Article 12.5, on emergency disaster situations, was agreed without comment.

ARTICLE 19 (GOVERNING BODY): Plenary adopted, without objection, provisions on: establishment of the GB (19.1); authorization of alternative voters (19.3); procedures to admit observers (19.4); adoption of Rules of Procedure and financial rules by consensus (19.7); a quorum for GBs sessions constituted by the majority of Parties (19.8); the holding of regular (19.9), and special sessions (19.10); and election of the Bureau (19.11). Also adopted were various GB functions, specifically, the thrust of its implementation function (chapeau 19.2), establishment of subsidiary bodies "subject to the availability of necessary funds" (19.2(e)), establishment of an appropriate mechanism to receive and utilize funds (19.2(f)), cooperation with other relevant international organizations (19.2(g)), consideration of modalities of a strategy to encourage voluntary contributions (19.2(j)), the performance of other functions as necessary (19.2(k)), and the need to take note of relevant decisions of CBD COP and other relevant international organizations and treaty bodies (19.2.(l)), and to inform the same bodies about IU implementation matters (19.2.(m)).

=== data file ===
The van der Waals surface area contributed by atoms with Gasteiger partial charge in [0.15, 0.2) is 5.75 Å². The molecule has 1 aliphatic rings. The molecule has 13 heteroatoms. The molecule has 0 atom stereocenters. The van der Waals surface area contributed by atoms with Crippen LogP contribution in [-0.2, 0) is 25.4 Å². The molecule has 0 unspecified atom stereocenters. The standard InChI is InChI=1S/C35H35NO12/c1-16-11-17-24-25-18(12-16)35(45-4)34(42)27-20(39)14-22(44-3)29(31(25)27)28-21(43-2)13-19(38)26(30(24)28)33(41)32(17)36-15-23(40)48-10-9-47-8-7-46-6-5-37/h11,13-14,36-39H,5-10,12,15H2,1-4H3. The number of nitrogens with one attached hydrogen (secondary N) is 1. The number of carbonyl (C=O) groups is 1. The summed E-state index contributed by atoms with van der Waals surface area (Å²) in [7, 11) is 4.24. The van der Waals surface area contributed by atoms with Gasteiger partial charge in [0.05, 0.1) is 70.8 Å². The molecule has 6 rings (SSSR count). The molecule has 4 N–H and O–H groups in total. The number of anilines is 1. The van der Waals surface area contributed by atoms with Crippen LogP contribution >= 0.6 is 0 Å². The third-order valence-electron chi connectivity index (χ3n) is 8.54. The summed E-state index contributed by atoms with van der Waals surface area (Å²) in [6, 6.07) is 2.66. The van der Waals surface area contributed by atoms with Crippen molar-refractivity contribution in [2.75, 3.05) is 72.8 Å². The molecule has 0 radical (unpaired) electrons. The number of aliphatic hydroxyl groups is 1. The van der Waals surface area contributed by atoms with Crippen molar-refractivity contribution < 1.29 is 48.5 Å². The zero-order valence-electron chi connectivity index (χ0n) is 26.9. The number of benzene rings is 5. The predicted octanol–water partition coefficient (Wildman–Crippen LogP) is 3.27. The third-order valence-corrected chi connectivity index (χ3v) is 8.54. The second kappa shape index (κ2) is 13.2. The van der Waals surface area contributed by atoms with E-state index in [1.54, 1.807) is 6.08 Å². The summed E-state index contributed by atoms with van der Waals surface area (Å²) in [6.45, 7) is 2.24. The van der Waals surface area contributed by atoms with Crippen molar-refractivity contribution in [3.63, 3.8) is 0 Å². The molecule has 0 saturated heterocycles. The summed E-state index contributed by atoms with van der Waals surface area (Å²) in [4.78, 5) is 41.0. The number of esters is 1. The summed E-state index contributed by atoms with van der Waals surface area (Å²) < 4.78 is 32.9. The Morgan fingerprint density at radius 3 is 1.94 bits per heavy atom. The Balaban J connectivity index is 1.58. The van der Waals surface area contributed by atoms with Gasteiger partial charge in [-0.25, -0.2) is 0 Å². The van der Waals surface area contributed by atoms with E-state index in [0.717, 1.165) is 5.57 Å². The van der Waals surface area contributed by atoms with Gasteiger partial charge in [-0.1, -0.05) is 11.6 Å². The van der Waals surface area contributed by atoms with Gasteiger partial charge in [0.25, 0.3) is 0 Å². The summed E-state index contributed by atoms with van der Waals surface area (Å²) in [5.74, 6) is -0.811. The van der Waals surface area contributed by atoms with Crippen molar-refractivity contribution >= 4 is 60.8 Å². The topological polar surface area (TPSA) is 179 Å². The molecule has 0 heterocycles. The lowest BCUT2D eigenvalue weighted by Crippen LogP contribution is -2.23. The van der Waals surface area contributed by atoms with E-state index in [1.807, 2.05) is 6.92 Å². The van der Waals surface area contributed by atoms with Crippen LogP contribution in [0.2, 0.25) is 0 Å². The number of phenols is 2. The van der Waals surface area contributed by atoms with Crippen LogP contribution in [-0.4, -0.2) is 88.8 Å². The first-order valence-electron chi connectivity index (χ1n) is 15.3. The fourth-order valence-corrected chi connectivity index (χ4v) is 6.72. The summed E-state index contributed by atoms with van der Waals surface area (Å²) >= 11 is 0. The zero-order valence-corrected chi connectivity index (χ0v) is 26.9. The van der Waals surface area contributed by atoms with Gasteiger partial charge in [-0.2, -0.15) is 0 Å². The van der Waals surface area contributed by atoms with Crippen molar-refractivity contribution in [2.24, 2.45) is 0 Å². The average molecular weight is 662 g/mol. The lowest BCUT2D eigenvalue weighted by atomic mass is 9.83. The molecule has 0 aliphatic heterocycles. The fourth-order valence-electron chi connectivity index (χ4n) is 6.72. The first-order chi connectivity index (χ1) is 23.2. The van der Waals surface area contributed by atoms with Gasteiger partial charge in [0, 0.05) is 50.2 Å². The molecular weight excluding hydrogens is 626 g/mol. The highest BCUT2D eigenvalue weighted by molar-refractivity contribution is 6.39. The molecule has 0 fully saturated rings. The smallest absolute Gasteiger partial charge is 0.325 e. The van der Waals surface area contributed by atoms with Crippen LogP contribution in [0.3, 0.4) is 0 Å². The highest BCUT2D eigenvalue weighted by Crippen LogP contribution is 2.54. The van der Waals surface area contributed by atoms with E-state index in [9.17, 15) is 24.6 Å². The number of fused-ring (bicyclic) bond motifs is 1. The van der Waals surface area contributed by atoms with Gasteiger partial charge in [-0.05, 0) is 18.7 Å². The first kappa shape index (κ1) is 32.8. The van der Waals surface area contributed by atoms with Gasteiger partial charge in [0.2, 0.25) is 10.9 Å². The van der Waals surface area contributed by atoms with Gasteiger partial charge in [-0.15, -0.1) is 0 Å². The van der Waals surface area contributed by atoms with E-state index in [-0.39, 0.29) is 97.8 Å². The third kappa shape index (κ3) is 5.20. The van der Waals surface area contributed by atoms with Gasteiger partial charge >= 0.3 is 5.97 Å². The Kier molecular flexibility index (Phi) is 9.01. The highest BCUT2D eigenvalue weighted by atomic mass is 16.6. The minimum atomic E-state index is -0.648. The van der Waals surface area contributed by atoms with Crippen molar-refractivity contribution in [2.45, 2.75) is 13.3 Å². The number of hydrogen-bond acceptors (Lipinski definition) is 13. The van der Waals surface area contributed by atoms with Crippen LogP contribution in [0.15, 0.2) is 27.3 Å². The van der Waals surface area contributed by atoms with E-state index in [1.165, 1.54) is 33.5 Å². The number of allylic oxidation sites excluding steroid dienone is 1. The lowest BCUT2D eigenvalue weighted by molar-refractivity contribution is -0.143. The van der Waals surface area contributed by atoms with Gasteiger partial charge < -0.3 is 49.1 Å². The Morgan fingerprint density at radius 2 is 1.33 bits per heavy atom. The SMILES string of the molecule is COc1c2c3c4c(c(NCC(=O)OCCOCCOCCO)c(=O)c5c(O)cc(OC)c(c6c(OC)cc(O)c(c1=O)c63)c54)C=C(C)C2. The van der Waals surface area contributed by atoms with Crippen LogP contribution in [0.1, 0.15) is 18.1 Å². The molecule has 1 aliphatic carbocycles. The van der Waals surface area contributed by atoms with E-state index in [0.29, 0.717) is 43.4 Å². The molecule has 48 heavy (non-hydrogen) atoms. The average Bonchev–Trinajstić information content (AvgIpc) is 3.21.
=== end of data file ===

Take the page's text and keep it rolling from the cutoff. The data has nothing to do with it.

Pending issues that were agreed following debate concern: the adoption of plans and programmes (19.2(b)); the need for the GB to adopt by consensus at its first meeting, and periodically review the implementation of the funding strategy, in accordance with Article 18 (19.2(c)); and the GBs decision making by consensus only and by consensus subject to a two-thirds majority as a last resort (19.5).

The outstanding issues refer to: the use of consensus in providing policy direction and guidance (19.2(a)), budget adoption (19.2(d)), amendments of the IU (19.2(h)), and of the IU annexes (19.2(i)); participation of FAO Member Organizations; as well as a list of issues that must be agreed by consensus, to which BRAZIL added Articles 12 (Coverage of the MS) and 13 (MS of Access and Benefit-sharing). Following a half hour suspension of the Plenary to allow G-77/China consultations on the matter, Chair Gerbasi requested, and delegates noted, provisions containing matters requiring decisions to be taken by consensus by the GB.

ARTICLE 20 (SECRETARY): The following provisions were adopted: Secretarys functions (20.2); communication to Parties, of GB decisions and information received (20.3); and cooperation with other organizations and bodies, in particular with the CBD (20.5).

Articles 20.1, on appointment of the Secretary by either the FAO Director-General or the GB, and 20.5, on providing documentation in either the FAO or the UN languages, which include Russian, remained bracketed for consideration at a later stage.

ARTICLE 22 (AMENDMENTS OF THE UNDERTAKING): The following provisions were adopted: proposal of amendments by Parties (22.1); adoption and communication of amendments (22.2); amendments coming into force (22.4); and rules for deposition of instruments by FAO Member Organizations (22.5). Article 22.3, on voting procedures for amendments, remained bracketed. The two options are: agreement by consensus and by two-thirds majority as a last resort; and agreement by consensus only.